At the White House on Wednesday, President Trump admonished Palestinian Prime Minister Mahmoud Abbas to “resolve” the issue of paying the families of Palestinian terrorists to show that he is serious about peace.
But Palestinians might not be the only ones making controversial payments to violent offenders in their midst. Now, a liberal American Jewish group has asked the IRS to investigate American funding of Honenu, an Israeli group that reportedly pays Jewish terrorists.
Last week, Israeli Channel 10 reported that Honenu, an Israeli legal aid group, has been paying thousands of dollars to Jewish killers, including Yosef Ben David, who was convicted of burning alive Palestinian teen Muhammad Abu Khdeir.
The Central Fund Of Israel, a U.S. tax-exempt organization that funds 300 different charities around Israel, supports Honenu. Following the Channel 10 report, U.S. rabbinic human rights group T’ruah asked the IRS to investigate the Central Fund Of Israel.
“As Americans, we should not allow donations subsidized by our tax dollars to support convicted terrorists,” said Jill Jacobs, executive director of T’ruah. “As Jews, we must reject any attempt to justify terrorist violence carried out in our name or in the name of the State of Israel.”
The IRS would not confirm or deny whether it was looking into the Central Fund Of Israel, “due to federal disclosure laws and regulations,” an IRS spokesperson told the Forward.
Jay Marcus, head of the Central Fund Of Israel, said he had not heard from the IRS following the Channel 10 report. He accused T’ruah of trying to “harm” his organization.
This isn’t the first time that the Central Fund Of Israel’s support for Honenu has raised questions. Nor is it the first time that T’ruah has asked authorities to look into the groups.
In 2015, T’ruah filed a complaint with the New York State Attorney General’s office, asking it to investigate both Honenu and the Central Fund Of Israel for supporting Jewish terrorists. A press secretary there said that the office referred the complaint to the IRS.
Around the same time, T’ruah also had asked the IRS to look into the matter, which it did last year after reports of Honenu’s controversial payments appeared in Haaretz. Marcus told the Forward that the IRS was “totally satisfied” with its audit of his group.
According to Marcus, the Central Fund Of Israel temporarily stopped funding Honenu over the issue of payments to terrorists last year, reinstating it only when it received written documentation from Honenu that it had terminated its controversial support for Jewish killers.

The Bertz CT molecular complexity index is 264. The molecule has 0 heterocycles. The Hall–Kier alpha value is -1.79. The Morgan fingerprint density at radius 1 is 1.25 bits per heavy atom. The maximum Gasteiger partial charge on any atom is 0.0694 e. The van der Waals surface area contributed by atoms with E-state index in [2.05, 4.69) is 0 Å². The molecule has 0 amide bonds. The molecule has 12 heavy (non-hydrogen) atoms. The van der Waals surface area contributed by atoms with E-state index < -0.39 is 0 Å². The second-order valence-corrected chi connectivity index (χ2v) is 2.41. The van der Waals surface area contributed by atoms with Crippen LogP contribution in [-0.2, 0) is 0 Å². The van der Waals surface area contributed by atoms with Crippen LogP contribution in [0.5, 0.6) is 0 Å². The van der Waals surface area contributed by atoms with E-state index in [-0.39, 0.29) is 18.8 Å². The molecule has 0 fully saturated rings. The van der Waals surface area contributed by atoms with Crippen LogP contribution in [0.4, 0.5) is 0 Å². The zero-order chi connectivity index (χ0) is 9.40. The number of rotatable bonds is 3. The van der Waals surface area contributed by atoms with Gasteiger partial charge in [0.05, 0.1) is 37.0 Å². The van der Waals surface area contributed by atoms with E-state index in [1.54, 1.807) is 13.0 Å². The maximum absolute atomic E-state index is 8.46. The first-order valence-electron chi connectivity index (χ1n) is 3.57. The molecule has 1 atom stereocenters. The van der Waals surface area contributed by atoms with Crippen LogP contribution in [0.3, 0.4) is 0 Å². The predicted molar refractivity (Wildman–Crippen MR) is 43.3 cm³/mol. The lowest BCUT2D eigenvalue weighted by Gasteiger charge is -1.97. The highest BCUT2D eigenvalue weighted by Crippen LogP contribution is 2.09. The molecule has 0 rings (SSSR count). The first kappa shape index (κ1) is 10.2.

Asked whether he would again halt funding to Honenu after the Channel 10 report, Marcus said he didn’t believe the television investigation, accusing the Israeli media of trying to “perpetuate a scandal.”
“I discount it totally,” he said.
Yet he said when he is next in Israel, in two weeks, he would ask Honenu about whether it had reinstated the funding.
In response to an inquiry from the Forward, Honenu called the Channel 10 report “fake news.”
“Honenu acts in a professional manner and upholds the highest standards of the law,” the group said in a statement that also called the documentation of the terrorist payments “wrongly described.” The group did not elaborate on how.
Marcus maintains that the Central Fund Of Israel’s support to Honenu goes to the group’s legal aid department and not to terrorists.
Honenu has provided legal aid to several people involved in “price tag” attacks against Palestinians, including Amiram Ben-Uliel, who was indicted for the terrorist attack in the Palestinian town of Duma that killed three members of the same family.
Though Marcus said his group’s money never went to the controversial payments, he said he urged Honenu to stop them because “it doesn’t look good.” He characterized the funding to terrorists as a social safety net to take care of their families when they were in prison.
This is the same rationale that Palestinian advocates for prisoner payments give to explain their support for convicted terrorists. Such payments have been under intense scrutiny in recent years, as several Western governments have threatened to withhold their support from the Palestinian government unless it halts such payments.
In response, the Palestinian Authority shifted responsibility for the payments to the Palestine Liberation Organization, although critics maintain that the shift was nominal and that the P.A. still bears responsibility for the payments.
Marcus rejected the notion that Honenu is doing the same thing by giving payments to Jewish terrorists.
“It is totally the opposite of what the PLO does,” he said. “It was a program because [Honenu] came upon these needy kids and they were helping them and whatever. They weren’t giving salaries to terrorists. There is a big difference.”
But Jacobs said that the parallel was clear: “Just as we criticize the P.A. for its financial support for those convicted of terrorism against Israelis, and just as the U.S. prevents its foreign aid funds from supporting this activity, we should ensure that U.S. tax-exempt money does not support those who lynched a Palestinian teenager, burned a family in their home or opened fire on Palestinians at a bus stop,” she said, referring in the last case to the convicted murderer Ami Popper, whose family has received Honenu’s support.
Naomi Zeveloff is the former Middle East correspondent of the Forward, primarily covering Israel and the Palestinian Territories.